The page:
In One-Year Deal for Syndergaard, Angels Acquire Upside and Risk

The Angels made their first splash of the offseason on Tuesday by signing Noah Syndergaard to a one-year, $21 million deal, per ESPN’s Jeff Passan. He was no. 15 on our top 50 free agent rankings despite missing all of 2020 because of Tommy John surgery on his right elbow, and though he was expected back early in 2021, a large setback in his recovery cost him just almost the entirety of that season as well. Two innings out of the bullpen in late September is all we’ve seen out of him in the last two years.

Syndergaard’s Career Before Elbow Surgery (2015–19)
Stat Ranking Among Starters
ERA 3.31 20th
ERA- 84 28th
FIP 2.93 5th
FIP- 72 7th
WAR 18.7 10th
K% 26.3% 24th
BB% 5.7% 23rd
Fastball Velo 98.1 1st

A one-year deal this winter makes a lot of sense for Syndergaard, who can rebuild his value in hopes of getting a long-term contract next offseason. It’s less of a no-brainer for the Angels, as there is no opportunity to cash in on future years in case of a bounce-back, and it’s hard to imagine Syndergaard will be in top form in 2022, given the thick layer of rust that surely needs to be knocked off of him. Most teams probably viewed signing him as a two-year project. Look no further than his 2018 season, though, to see the outcome the Angels envision. Coming off a torn lat muscle that cost him most of his 2017 campaign, he proceeded to put up a 3.03 ERA/2.80 FIP over 154.1 innings despite diminished velocity.

The Angels weren’t alone in their pursuit. As The Athletic’s Ken Rosenthal wrote yesterday, “other teams were believed to be interested in him at a comparable salary level.” And that was despite the presence of a qualifying offer (valued at $18.4 million for one season) that the Mets made to Syndergaard earlier this month. Signing him means the Angels will lose their second-highest pick in the upcoming draft, further raising the cost of this deal.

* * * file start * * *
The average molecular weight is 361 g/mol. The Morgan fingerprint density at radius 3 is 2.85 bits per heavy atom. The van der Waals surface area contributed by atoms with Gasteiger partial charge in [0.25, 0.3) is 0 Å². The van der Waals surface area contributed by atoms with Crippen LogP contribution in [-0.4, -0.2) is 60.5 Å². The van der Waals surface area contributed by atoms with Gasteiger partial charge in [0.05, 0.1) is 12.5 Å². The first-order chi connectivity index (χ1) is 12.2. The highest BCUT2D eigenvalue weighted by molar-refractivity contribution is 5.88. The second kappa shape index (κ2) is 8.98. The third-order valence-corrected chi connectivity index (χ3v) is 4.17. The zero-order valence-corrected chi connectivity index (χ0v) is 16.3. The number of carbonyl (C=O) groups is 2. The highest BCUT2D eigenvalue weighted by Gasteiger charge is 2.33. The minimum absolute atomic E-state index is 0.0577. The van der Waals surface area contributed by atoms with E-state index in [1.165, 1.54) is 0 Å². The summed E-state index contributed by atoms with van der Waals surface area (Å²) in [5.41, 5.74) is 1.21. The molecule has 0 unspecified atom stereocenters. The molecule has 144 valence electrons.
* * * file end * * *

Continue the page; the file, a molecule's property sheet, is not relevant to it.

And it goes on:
This is hardly a cheap transaction for Los Angeles, but GM Perry Minasian has said that he’s adamant about improving the team’s pitching and about contending while Mike Trout is still in his prime. The franchise has struggled mightily to produce consistent starting pitching during the Trout era: Over that time period, there have been only three seasons where a qualified Angels pitcher posted an ERA- of 85 — Syndergaard’s career mark — or better. The only team worse? The Orioles, who have just two.

Team Starting Pitcher Rankings (Since 2012)
MLB Rank
IP 27th
ERA- 24th
FIP- 26th

Shohei Ohtani was a breath of fresh air for the pitching staff last year, with a 73 ERA-, but he only threw 130 innings. Patrick Sandoval is 25 and has a devastating changeup, but he comes with durability concerns of his own after missing the final two months of last season with a back injury. A similar injury cost Griffin Canning most of the year; that and long stretches of ineffectiveness make it tough to pencil him in for a quality 2022 season. And top pitching prospect Reid Detmers, Los Angeles’ first-round pick in 2020, had a rough debut after reaching the majors quickly, giving up five homers in 20.2 innings.